About the Author:

Forrest Pritchard is a full-time sustainable farmer and New York Times bestselling author, holding a BA in English and a BS in Geology from William & Mary. Smith Meadows, his farm, was one of the first “grass finished” operations in the country, and has sold at leading farmers’ markets in Washington DC for nearly two decades. Pritchard’s first two books received starred reviews from The Washington Post, Publishers Weekly, Library Journal and NPR, and his latest book is set to debut in 2018.

15 Comments

  1. Graham November 10, 2013 at 1:07 pm - Reply

    Wow! I wished we were able to get food here in Australia as cheaply as you guys get it over there. I’d pay $84 for a 12lb pastured turkey without a problem as over the same pastured turkey will costs me $144 which makes a turkey dinner very expensive!!

    Great article on raising turkeys though. Do you use the same alley based rotation system for turkeys as you do for chickens or do you have larger paddocks that you rotate them through? How long do you leave a paddock before allowing the turkeys back onto it?

    • Forrest Pritchard November 14, 2013 at 1:56 pm

      Hi Graham,

      Thanks for the positive feedback. We use alleys while the turkeys are small to protect them from arial predators, then once they get to about 8 lbs live weight go to a paddock system. At that weight, the hawks seem to leave them alone, and it certainly makes the chores easier.

      If at possible, we never go over the same used paddock, though 30 days should probably be plenty of time if need be.

  2. Steve November 14, 2013 at 10:29 am - Reply

    Forrest,

    What does it mean to have “virtually no leg issues”?

    Thanks,

    City Slicker

    • Forrest Pritchard November 14, 2013 at 2:00 pm

      Leg issues are usually evinced by permanent stiffness, making the limb act quite wooden. Its more or less crippling. I’ve been told this is a riboflavin deficiency. The good news is it’s easily avoided with proper nutrition!

  3. sixpinesfarm November 14, 2013 at 4:14 pm - Reply

    Hi Forrest,

    I wanted to thank you first of all for your awesomely written book, Gaining Ground. I enjoyed it so much and learned even more. I put in several late nights reading!
    Thank you for this great article on pastured turkeys. As a small farmer in Ontario, Canada, I am limited to only being allowed to raise 50 turkeys per year. I think because of that, we don’t get a lot of other small farmers writing articles or anything about raising pastured turkeys. Your turkey tips will be a big help to me for when I raise my next batch in the spring!

    Cheers,
    Lisa
    Six Pines Farm

    • Forrest Pritchard November 14, 2013 at 4:32 pm

      Thanks Lisa! Glad to be of help, and certainly wish you could raise more than 50 turkeys… Although some days, that honestly feels like plenty!

  4. Denise Shideler November 14, 2013 at 9:07 pm - Reply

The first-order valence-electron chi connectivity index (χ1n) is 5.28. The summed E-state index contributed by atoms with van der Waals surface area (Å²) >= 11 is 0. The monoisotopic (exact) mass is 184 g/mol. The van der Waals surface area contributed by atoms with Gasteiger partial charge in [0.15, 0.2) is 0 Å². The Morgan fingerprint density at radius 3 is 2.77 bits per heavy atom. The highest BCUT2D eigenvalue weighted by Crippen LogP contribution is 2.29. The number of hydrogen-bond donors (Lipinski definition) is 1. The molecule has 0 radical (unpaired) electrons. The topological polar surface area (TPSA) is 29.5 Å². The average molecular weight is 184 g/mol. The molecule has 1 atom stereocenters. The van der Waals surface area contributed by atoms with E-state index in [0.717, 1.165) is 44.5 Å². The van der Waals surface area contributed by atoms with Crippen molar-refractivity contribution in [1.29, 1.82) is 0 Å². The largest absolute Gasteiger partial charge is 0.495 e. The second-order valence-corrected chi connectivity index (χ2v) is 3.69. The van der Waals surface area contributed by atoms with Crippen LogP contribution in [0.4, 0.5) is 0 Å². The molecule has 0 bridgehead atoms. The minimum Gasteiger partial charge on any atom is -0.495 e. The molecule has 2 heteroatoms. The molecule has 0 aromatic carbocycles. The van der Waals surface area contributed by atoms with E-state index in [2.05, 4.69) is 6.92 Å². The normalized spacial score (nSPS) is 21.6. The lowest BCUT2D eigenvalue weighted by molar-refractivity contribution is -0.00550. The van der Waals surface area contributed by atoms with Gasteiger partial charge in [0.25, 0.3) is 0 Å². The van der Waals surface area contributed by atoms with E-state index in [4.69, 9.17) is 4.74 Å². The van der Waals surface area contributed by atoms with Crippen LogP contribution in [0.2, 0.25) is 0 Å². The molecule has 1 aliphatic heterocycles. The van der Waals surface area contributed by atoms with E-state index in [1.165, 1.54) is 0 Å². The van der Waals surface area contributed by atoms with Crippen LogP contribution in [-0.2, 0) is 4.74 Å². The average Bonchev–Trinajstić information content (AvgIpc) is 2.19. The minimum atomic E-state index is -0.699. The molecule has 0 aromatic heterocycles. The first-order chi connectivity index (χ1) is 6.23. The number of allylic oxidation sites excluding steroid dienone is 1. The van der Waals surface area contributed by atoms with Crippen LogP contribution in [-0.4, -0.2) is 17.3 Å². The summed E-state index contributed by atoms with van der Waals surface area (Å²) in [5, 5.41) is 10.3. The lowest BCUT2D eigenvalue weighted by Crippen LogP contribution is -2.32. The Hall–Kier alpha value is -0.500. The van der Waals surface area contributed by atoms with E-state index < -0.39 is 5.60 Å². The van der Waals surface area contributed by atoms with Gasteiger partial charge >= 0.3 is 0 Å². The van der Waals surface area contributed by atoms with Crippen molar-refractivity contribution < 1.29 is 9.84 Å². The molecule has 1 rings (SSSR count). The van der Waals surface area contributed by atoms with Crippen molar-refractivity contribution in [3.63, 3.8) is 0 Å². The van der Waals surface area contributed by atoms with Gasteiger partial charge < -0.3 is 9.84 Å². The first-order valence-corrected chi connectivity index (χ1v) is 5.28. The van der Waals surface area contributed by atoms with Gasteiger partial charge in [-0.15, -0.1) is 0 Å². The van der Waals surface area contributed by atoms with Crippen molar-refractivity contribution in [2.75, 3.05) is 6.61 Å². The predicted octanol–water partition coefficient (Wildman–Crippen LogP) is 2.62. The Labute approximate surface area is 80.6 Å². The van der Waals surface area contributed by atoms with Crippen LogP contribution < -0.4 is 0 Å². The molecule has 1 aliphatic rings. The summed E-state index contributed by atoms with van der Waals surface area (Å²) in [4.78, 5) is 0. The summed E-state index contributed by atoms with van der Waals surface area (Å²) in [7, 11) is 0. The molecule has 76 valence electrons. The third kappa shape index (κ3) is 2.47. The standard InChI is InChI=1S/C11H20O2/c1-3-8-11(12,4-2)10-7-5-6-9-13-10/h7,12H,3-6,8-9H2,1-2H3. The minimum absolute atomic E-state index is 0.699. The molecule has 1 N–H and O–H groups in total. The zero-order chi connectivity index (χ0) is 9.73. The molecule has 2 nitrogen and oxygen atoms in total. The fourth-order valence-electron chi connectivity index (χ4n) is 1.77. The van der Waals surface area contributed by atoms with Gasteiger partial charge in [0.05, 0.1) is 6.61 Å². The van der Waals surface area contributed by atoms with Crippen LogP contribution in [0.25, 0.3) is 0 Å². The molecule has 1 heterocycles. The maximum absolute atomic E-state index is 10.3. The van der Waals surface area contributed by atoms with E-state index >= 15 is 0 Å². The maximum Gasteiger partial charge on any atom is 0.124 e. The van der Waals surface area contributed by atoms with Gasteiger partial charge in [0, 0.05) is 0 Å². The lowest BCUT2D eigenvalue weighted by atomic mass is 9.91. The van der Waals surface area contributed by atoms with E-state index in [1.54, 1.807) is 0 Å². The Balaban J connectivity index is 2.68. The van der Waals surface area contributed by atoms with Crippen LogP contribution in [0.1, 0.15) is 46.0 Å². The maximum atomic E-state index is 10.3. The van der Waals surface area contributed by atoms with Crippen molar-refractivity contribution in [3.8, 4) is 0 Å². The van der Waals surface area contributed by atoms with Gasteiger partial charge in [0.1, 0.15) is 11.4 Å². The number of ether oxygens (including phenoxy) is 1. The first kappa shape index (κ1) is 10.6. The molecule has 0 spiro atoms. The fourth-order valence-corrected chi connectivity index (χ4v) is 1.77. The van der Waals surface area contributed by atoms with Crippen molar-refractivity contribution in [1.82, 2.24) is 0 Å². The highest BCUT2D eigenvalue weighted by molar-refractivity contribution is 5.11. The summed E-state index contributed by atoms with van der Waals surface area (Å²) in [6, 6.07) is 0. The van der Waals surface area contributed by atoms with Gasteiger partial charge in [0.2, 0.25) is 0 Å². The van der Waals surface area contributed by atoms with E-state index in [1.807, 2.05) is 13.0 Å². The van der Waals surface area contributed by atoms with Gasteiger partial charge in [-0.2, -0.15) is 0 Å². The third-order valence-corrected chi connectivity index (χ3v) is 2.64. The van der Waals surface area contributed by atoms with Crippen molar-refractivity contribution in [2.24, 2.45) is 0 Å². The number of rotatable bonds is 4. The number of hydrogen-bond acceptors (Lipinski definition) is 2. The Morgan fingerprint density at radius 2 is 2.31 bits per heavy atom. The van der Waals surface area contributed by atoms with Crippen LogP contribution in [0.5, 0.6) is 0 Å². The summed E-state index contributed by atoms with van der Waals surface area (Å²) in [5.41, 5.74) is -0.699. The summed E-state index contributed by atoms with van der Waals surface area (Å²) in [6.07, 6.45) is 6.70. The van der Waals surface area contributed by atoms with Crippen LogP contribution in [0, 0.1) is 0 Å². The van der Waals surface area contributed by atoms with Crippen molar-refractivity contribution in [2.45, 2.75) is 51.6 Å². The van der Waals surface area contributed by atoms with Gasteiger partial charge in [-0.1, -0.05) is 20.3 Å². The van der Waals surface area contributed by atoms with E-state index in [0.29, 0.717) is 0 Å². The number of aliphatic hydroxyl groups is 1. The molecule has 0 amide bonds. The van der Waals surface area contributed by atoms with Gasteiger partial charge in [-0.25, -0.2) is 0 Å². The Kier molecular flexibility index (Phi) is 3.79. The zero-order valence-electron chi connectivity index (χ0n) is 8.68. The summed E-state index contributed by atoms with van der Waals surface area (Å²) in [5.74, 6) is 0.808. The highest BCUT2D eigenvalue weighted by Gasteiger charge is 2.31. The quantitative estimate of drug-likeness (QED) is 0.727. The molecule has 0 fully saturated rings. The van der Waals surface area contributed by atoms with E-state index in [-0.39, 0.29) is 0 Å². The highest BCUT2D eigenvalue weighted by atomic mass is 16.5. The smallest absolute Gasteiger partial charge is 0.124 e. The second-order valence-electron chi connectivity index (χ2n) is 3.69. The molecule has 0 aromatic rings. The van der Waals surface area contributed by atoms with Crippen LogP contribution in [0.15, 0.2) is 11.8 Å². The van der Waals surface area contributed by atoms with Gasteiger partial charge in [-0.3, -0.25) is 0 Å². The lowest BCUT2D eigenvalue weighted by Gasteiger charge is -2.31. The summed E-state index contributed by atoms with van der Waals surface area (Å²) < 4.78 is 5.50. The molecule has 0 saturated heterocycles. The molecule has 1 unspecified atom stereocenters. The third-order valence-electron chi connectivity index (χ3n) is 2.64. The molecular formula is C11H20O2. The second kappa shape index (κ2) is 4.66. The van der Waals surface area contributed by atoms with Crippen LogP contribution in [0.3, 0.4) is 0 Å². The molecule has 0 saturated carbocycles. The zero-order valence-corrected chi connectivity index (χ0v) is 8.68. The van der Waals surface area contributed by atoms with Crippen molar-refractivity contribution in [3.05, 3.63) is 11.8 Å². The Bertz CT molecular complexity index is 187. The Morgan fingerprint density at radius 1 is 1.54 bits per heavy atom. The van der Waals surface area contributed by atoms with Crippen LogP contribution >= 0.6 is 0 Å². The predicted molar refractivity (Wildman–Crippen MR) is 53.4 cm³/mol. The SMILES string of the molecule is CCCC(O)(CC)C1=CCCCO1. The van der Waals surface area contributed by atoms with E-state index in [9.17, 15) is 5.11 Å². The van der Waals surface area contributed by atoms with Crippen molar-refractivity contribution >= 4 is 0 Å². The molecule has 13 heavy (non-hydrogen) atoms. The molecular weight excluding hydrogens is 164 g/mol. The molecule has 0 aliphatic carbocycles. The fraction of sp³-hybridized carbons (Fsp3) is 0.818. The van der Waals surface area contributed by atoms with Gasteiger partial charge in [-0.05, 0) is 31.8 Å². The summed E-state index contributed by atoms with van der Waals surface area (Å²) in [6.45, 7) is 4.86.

Forrest, are we still able to order a turkey from you? I’m late, I know! We are close, in Winchester, and have enjoyed your products. Met your mom one evening when we came out to buy some meat and pasta.

  5. Arnold November 25, 2013 at 5:37 pm - Reply

    Forrest,
    I heard a radio program this morning which said heritage turkeys are black, blue, and anything other than white. Which breed do you raise?
    Thanks,
    Arnold

  6. Celeste Hampton January 12, 2014 at 12:32 am - Reply

    Almost finished with your book! Thank you for addressing so many of my exact concerns! I have 3 acres, with one and a half forestted. Can I keep chickens and goats here?

    • Forrest Pritchard January 14, 2014 at 9:44 am

      Absolutely! A dozen chickens and 1 or 2 goats on three acres seems like a good start. And thanks for reading the book! 🙂

  7. foodfightfarm February 9, 2014 at 11:16 pm - Reply

    Do you raise heritage breeds? If so, at what age do you butcher and what’s their average dressed weight? Thanks!
    Liz

  8. Vaishali September 24, 2015 at 3:48 am - Reply

    I own a 20 acre farm in India and would like to raise turkeys. Can anyone help me find a buyer?

  9. Chris glasspool November 29, 2015 at 1:12 pm - Reply

    Our first year raising Midget Whites, and I question regarding snow, cold and shelter; Do they need a roof over at night, and do they need a windbreak at night? Difficult because they fly well, and I have a feeling they would simply roost on the roof instead of under. Also, creating a windbreak six to ten feet up is a bit daunting. We get our first snowstorm on Tuesday, and so far they have done fine in a stable 28 to 32 degrees that have held for two weeks straight – What do you think?

    • Forrest Pritchard November 29, 2015 at 4:40 pm

      Roosts and shelters will always pay themselves back with predator protection and fewer calories burned, from my experience. If properly constructed, it’s a nice long term investment, too.

    • Chris glasspool November 30, 2015 at 10:41 am

      I agree, and when I kept chickens those parameters were easy to research, but with heritage turkeys, the two books I have show open air roosts, of very tall construction. Turkeys are naturally suspicious of any sided protections, and can fly very high. At least the type I keep (Midget Whites), can clear a house in flight, and have an instinct to always roost on the highest area, so they find the 15 foot ridge line on top of the chicken house, and the eight foot top of fences without a top (welded wire just bends over slightly as they sit on it), so I built them a twenty foot long roost, made of two by fours, and they use it, but it doesn’t protect them from snow, or wind. I’m curious as to your construction? I realize an old three sided barn would work because of the size, but that isn’t economically viable for a couple of dozen turkeys. I have seen drawing of roost with tarps surrounding but that’s a never ending job of tarp replacement in my area, plus with heavy winds – loose tarps would start a turkey stampede.